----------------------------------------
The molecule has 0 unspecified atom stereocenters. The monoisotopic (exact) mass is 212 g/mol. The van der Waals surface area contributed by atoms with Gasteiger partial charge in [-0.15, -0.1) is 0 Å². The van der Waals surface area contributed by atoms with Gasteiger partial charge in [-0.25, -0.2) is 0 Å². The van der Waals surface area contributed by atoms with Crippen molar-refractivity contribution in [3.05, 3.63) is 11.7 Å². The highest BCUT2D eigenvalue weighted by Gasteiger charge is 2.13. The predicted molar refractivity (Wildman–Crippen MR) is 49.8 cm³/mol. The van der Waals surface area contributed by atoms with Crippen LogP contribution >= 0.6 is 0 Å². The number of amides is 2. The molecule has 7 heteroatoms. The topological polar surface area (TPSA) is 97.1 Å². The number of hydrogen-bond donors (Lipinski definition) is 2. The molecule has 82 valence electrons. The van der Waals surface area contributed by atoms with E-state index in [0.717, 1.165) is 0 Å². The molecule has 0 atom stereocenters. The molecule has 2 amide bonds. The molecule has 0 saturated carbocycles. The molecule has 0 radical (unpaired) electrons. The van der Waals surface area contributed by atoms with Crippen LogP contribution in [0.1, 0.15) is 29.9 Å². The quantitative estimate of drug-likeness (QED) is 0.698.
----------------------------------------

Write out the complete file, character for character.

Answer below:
The molecule has 0 unspecified atom stereocenters. The monoisotopic (exact) mass is 212 g/mol. The van der Waals surface area contributed by atoms with Gasteiger partial charge in [-0.15, -0.1) is 0 Å². The van der Waals surface area contributed by atoms with Gasteiger partial charge in [-0.25, -0.2) is 0 Å². The van der Waals surface area contributed by atoms with Crippen molar-refractivity contribution in [3.05, 3.63) is 11.7 Å². The highest BCUT2D eigenvalue weighted by Gasteiger charge is 2.13. The predicted molar refractivity (Wildman–Crippen MR) is 49.8 cm³/mol. The van der Waals surface area contributed by atoms with Crippen LogP contribution >= 0.6 is 0 Å². The number of amides is 2. The molecule has 7 heteroatoms. The topological polar surface area (TPSA) is 97.1 Å². The number of hydrogen-bond donors (Lipinski definition) is 2. The molecule has 82 valence electrons. The van der Waals surface area contributed by atoms with E-state index in [0.717, 1.165) is 0 Å². The molecule has 0 atom stereocenters. The molecule has 2 amide bonds. The molecule has 0 saturated carbocycles. The molecule has 0 radical (unpaired) electrons. The van der Waals surface area contributed by atoms with Crippen LogP contribution in [0.1, 0.15) is 29.9 Å². The quantitative estimate of drug-likeness (QED) is 0.698.